Born in Egypt on 16 December 1929, Nicholas Courtney grew up in Kenya and France, then at the age of eighteen was called up for National Service. Following his eighteen month duty, Courtney joined the Webber Douglas Drama School (alma mater of Patrick Macnee and Gareth Hunt). After…more
In 1984, a stage comedy titled Recall UNIT: The Great Tea-Bag Mystery was performed as part of the Edinburgh Fringe Festival. Due to other commitments, Nicholas Courtney was unable to appear as the Brigadier, even though the script had been written for him, but pre-recorded a telephone message from Lethbridge-Stewart which was written into the plot.
Nicholas Courtney's first film role was as an uncredited Sergeant in the 1966 schlock horror feature The Bride's of Fu Manchu.
Nicholas Courtney's official website is greyhoundleader.com in an homage to the U.N.I.T. call sign of Brigadier Lethbridge-Stewart.
Nicholas Courtney contracted a form of Scarlet Fever (Scarlatina) during his period of service with the British Armed Forces.
In order to add more gravitas the make-up team employed a series of fake moustaches for Nicholas Courtney's role as Brigadier Lethbridge-Stewart, it wasn't until 1983 and The Five Doctors that he grew his own.
Nicholas Courtney's favourite poet is Omar Khayyám, he is an adherent to his philosophy especially in regard to popular religion.
Nicholas Courtney took on a position as casting director whilst still at the English School in Cairo for a play entitled The Truth about Shakespeare. It was a piece about the birth of the Shakespeare/Bacon controversy. He cast himself as Shakespeare.
Nicholas Courtney's first credited television role was in a 1964 episode of the crime drama No Hiding Place.
Nicholas Courtney's famous aplomb was tested on the set of the Doctor Who episode Inferno when in the scene where the 'mirror' version of The Brigadier, sans moustache and sporting an eye-patch, spins in his chair to reveal himself he came face to face with the rest of the cast and crew all wearing duplicate eye patches. He completed the scene without a smile.
Nicholas Courtney's oddest Doctor Who-related role is arguably that of the voice of Wolsey the Cat in the Big Finish audio production of Oh No it isn't!, one of the Bernice Summerfield stories, when the feline was temporarily given the power of speech.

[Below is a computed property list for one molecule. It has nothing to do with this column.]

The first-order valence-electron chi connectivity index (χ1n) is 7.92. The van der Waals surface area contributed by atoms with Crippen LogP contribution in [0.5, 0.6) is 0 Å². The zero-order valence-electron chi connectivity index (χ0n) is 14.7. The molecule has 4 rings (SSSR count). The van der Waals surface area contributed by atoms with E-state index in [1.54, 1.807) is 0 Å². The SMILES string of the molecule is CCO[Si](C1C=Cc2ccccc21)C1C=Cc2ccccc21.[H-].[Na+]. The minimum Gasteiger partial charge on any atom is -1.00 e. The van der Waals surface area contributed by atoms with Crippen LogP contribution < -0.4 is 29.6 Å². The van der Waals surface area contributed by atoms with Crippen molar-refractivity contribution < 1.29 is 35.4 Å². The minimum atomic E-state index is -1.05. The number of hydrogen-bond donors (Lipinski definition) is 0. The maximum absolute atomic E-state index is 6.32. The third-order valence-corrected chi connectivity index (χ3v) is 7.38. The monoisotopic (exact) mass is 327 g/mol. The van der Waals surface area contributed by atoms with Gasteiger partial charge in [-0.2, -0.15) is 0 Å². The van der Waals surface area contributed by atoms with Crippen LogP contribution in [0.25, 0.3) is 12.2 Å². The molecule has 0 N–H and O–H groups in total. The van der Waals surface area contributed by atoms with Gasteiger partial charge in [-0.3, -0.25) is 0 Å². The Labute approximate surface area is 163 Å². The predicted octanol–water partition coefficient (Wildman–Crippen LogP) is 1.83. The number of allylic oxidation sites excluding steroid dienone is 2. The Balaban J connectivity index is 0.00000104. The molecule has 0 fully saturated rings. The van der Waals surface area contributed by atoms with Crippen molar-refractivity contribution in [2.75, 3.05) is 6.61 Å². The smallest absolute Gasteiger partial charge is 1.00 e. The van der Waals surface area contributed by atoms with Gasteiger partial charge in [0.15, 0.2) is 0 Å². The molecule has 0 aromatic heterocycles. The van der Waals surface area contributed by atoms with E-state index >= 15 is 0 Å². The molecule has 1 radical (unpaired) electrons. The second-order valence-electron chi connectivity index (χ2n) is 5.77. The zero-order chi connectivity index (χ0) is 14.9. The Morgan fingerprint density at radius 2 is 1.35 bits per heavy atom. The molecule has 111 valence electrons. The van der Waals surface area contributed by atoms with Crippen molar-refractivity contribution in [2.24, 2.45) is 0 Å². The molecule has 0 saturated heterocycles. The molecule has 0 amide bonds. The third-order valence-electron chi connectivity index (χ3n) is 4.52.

Nicholas Courtney ad-libbed the Brigadier's closing line 'Well, here we go again' regarding The Doctor's regeneration in the final episode of Jon Pertwee's tenure, Planet of the Spiders.
Nicholas Courtney's service number in the Royal Army Ordinance Corps was 22091883.
Nicholas Courtney won the 1952 Margaret Rutherford Medal at the Webber Douglas Academy of Dramatic Art.
Although he played a senior officer in many episodes of Doctor Who, Nicholas Courtney never rose above the rank of private during his period of service in the British Army.
Nicholas Courtney is the honorary president of the Doctor Who Appreciation Society.
Nicholas Courtney's autobiography is entitled Five Rounds Rapid after one of the earlier catchphrases of arguably his most famous role, that of Brigadier Alistair Gordon Lethbridge-Stewart.
Nicholas Courtney: Pat Troughton was leaving and Jon Pertwee was coming in - exiled to Earth by the Time Lords for 'misbehaving in time' - and the BBC asked me to become a regular for a couple of years. Head of Unit. I was over the moon. A bit of security when my first daughter was born.
Nicholas Courtney: Looking back over the years I will always think of my time in Northampton [repertory company] as the most enjoyable and important of my career. I was given the chance to play some truly challenging parts and I believe it was during 1959 to 1961 that I really began to develop and expand as an actor.
Nicholas Courtney: (About director Douglas Camfield) He was determined to present the Army in an authentic light, he even managed to persuade the powers that be to let him engage a platoon of real squaddies for The Invasion. One day I overheard one of the men asking his real officer whether he should salute me or not, so I must have given a reasonable impression of the real thing.
Nicholas Courtney: As I had been killed off in The Dalek's Masterplan I assumed my association with Doctor Who was at an end. Just how wrong can one be?
Nicholas Courtney: Bill Hartnell could be irascible at times, but he seemed to take a shine to me. Probably because I come over as being so very English. Which despite the international and cosmopolitan influences on my life, indeed I am.
Nicholas Courtney: (About filming Dimensions in Time) I didn't enjoy the helicopter ride since all the windows had been taken out for filming purposes and when the German director said to me "now you look down at Mr Pertwee" I thought to myself, "Oh no I don't, since I suffer from vertigo". Suffice it to say, when the helicopter landed, it was straight to the pub and five pints for me.
Nicholas Courtney: I was a Private in the army for 18 months between 1948 and 1950 and while doing my National Service I never learnt how to fire any gun of any sort which may explain why certain directors had to cajole me to mean it when firing at aliens.